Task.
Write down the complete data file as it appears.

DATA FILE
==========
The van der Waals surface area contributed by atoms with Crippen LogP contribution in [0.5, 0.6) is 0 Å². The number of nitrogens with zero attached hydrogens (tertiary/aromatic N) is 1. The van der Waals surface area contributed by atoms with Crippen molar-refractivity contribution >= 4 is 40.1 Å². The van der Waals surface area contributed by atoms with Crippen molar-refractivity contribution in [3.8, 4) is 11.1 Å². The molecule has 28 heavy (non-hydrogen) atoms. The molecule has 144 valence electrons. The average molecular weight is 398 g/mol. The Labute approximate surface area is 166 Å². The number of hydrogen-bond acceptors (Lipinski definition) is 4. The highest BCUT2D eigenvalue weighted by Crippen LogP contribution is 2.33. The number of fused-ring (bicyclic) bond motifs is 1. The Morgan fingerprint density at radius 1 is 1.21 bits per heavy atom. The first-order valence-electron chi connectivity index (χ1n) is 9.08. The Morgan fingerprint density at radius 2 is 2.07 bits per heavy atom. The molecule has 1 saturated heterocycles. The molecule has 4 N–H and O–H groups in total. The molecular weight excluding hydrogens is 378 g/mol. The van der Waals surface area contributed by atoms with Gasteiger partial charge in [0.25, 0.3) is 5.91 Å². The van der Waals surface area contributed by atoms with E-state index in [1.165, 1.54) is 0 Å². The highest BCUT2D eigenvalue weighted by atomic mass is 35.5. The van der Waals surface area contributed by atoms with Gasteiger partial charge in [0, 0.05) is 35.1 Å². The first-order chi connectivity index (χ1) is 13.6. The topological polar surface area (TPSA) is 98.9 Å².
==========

The van der Waals surface area contributed by atoms with Crippen LogP contribution in [0.5, 0.6) is 0 Å². The number of nitrogens with zero attached hydrogens (tertiary/aromatic N) is 1. The van der Waals surface area contributed by atoms with Crippen molar-refractivity contribution >= 4 is 40.1 Å². The van der Waals surface area contributed by atoms with Crippen molar-refractivity contribution in [3.8, 4) is 11.1 Å². The molecule has 28 heavy (non-hydrogen) atoms. The molecule has 144 valence electrons. The average molecular weight is 398 g/mol. The Labute approximate surface area is 166 Å². The number of hydrogen-bond acceptors (Lipinski definition) is 4. The highest BCUT2D eigenvalue weighted by Crippen LogP contribution is 2.33. The number of fused-ring (bicyclic) bond motifs is 1. The Morgan fingerprint density at radius 1 is 1.21 bits per heavy atom. The first-order valence-electron chi connectivity index (χ1n) is 9.08. The Morgan fingerprint density at radius 2 is 2.07 bits per heavy atom. The molecule has 1 saturated heterocycles. The molecule has 4 N–H and O–H groups in total. The molecular weight excluding hydrogens is 378 g/mol. The van der Waals surface area contributed by atoms with Gasteiger partial charge in [0.25, 0.3) is 5.91 Å². The van der Waals surface area contributed by atoms with E-state index in [1.165, 1.54) is 0 Å². The highest BCUT2D eigenvalue weighted by atomic mass is 35.5. The van der Waals surface area contributed by atoms with Gasteiger partial charge in [0, 0.05) is 35.1 Å². The first-order chi connectivity index (χ1) is 13.6. The topological polar surface area (TPSA) is 98.9 Å².